Clayhill Halls of Residence. Photo by the Press Room
Clayhill Halls of Residence. Photo by the Press Room

Clayhill to fine students who lock themselves out of their bedrooms or flats

Kingston University’s Clayhill halls of residence has implemented a ‘lockout’ fee where students will be charged for losing their keys or locking themselves out starting from Monday January 23.

The fine will be £10.00 per lockout, plus an £11.75 administration fee. The rules are being implemented because too many students are accidentally locking themselves out when going to the kitchen or laundry room. The charges are detailed in the residence’s Halls Licence but not in the original contract.

“How many lockouts? Too many. That’s why we’re doing it. Basically it’s in the contract, it’s there in Number 15 clear as day, it’s right and we’re entitled to do it,” said a Clayhill receptionist.

“There’s been so many lockouts, we feel the need to do it because it’s getting ridiculous now.”

Many Clayhill residents feel the lockout fee is unfair due to the conditions the halls of residence is ARE in and that all are being targeted for the mistakes of a few.

Lucas Coyte, filmmaking student and Clayhill resident, said: “It’s getting ridiculous. They’re trying to find many ways of fishing money out of us and it’s like maybe we should start charging them for the crap that we’re getting. The first two weeks I was here, I had no hot water.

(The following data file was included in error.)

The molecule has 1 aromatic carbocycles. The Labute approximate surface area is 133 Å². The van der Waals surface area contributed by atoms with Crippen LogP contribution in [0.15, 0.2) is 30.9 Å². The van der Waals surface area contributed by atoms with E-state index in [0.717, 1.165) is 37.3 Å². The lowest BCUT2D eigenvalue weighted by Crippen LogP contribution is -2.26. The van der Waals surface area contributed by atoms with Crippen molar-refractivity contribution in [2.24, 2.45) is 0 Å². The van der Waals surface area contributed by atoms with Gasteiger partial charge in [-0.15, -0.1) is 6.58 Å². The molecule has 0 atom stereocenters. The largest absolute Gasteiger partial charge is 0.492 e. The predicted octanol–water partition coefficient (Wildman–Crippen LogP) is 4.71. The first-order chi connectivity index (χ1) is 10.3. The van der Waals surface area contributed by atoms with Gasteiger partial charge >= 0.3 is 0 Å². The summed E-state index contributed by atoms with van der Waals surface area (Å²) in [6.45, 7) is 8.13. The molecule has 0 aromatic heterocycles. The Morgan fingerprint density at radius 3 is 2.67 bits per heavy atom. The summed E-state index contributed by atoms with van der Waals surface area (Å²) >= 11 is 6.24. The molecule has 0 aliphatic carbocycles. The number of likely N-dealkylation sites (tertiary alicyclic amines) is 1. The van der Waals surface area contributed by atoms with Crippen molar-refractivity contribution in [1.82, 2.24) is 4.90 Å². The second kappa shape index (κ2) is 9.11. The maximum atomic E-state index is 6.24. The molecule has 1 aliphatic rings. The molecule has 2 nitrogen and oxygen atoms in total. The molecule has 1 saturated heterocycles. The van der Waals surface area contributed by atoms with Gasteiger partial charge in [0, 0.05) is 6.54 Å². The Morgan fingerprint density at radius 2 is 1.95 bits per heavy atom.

“It’s totally unfair that they get to charge us for small things but we get practically no compensation for the stuff that they do.”

Some students say they have been much more careful since the announcement of the rule on the KU Clayhill 2016/17 Facebook page, and many said that they have only misplaced their keys during the first few weeks after moving into their flats.

“So many people are complaining that they haven’t fixed everything that needs fixing,” said Marcia Knight-Latter, creative writing and psychology student. “We’re paying to stay here and it’s not even 100 per cent and now we’re having to be let back into the rooms.”

“I know how it sounds, but trust me it’s all in the contract, it’s more than fair. I’ve been on both sides, so I know,” the Clayhill receptionist said.

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